I should probably warn you that nothing that comes after this is goingto be very good.
Oh wait, I forgot about Monkey Thunderdome. Yeah, Monkey Thunderdome'spretty great. Especially last week's fight. It was kind of a cheat tobring in the fire-breathing bats when the rules clearly outlawattack-birds (a violation of the spirit, if not the letter), but whata display that was. Well hey, I thought I had nothing to talk about,and here we are reminiscing about the single greatest moment inanimal-gladiating history.
We all must feel pretty good right now. Then again, everyone'sperceptions are altered by our expectations, including those of us whoget paid to pretend otherwise. When I heard there was a new CoenBrothers movie, and that it was a Western starring Jeff Bridges assome bounty hunter guy with one eye, it was hard not to expectgreatness (it helped to remind myself there was a kid involved andit's PG-13). Instead, True Grit gave me pretty-goodness.
14-year-old Hailee Steinfeld's father has been killed by Josh Brolin,and no one seems to care. On the trip to town to handle her dad'sfuneral, she takes the opportunity to hire a U.S. Marshal to trackBrolin down.
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It takes some fast talking and 50 bucks to hire Jeff Bridges, amean and murderous drunk. But Texas Ranger Matt Damon wants Brolin forhimself--and with the criminal escaped to Indian territory, the trailwon't be easy to pick up.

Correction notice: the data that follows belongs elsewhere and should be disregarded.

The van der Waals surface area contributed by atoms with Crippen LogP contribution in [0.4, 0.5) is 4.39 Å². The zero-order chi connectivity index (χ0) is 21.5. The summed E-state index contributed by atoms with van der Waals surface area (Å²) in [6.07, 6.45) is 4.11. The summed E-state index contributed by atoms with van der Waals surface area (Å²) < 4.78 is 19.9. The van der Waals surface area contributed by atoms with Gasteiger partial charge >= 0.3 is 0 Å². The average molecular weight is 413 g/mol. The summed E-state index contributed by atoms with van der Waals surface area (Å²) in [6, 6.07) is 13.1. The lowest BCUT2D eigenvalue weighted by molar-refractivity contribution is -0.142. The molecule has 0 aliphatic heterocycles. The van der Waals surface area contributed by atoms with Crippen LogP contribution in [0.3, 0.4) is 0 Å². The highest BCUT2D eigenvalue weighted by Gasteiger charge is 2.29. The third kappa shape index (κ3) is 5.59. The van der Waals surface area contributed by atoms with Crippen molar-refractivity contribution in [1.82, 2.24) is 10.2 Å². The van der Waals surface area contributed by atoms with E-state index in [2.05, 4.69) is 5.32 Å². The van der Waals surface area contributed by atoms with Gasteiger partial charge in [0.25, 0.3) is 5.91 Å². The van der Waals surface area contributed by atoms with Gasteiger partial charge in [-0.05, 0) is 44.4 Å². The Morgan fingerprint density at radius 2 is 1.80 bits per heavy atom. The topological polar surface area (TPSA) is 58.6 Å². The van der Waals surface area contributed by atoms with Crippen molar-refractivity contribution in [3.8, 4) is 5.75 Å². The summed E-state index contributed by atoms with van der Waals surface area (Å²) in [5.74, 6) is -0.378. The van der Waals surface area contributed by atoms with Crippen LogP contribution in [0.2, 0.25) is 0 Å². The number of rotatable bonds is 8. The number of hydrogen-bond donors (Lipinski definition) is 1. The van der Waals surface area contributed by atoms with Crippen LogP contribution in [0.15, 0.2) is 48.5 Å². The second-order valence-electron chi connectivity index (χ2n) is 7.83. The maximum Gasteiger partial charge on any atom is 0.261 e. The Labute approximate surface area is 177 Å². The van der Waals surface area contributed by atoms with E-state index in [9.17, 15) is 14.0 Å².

Coen Brothers flicks are like that fungus on your back: they'll growon you. Normally, you watch one of their movies once and you're like"Sweet, that guy just shot that other guy right in the face, uh ohwhat's up with that wood chipper!" -- meanwhile, strange, dark things arehappening on the sidelines, stuff you might not pick up for the nextviewing or five. Every opening week review is just an initialimpression, but with the Coens, it can feel like more of aplaceholder.
How's that for ass-covering? Pretty coverful, I'd say. But that's whatyou have to do when you're preparing to call something starringBridges as a one-eyed, whiskey-swilling manhunter just "quite solid."
It goes without saying Bridges is great. Really, a cartoon chipmunkwith a perm would look studly in this role, but Bridges is just aboutperfect both for his past-his-prime physicality and his handling ofthe dry, hilarious dialogue. Except for the part where they'd neverhave become millionaire moviemakers, Joel and Ethan Coen clearlyregret not being born in the 19th century, and they exorcise many ofthose demons through the banter in True Grit.
Banter that would have been infinitely less great if Steinfeld weren'tso good. As a tough-talking but somewhat naive young girl, she somehowholds her own beside Bridges and Damon.
Her presence doesn't stop True Grit from getting brutish,either. When they find a corpse hanging from a high tree, Bridgessuggests it'll be worth money for someone. There's not much in the wayof violence, but when it arrives, it's swift, bloody, and as punishingas that one superhero who pays people back for their misdeeds. I thinkhis name is "Mr. Hurts the Bad Guys."
Yet the relationships between Bridges, Steinfeld and Damon nevercohere as sharply as you might want, and the climax feels somewhatrushed, too. Could be that's out of faithfulness to the book TrueGritis based on, or it could be the Coens aren't about buildingevery movie up to decide the fate of the world, including thatunderground world beneath the Earth's crust where us coolest people goto party every weekend. Still, it left me wanting more.
That's enough to reduce it from "instant classic" to "more than worthwatching": a well-acted, well-written movie with a sense of doomaround the next bend. Set expectations accordingly.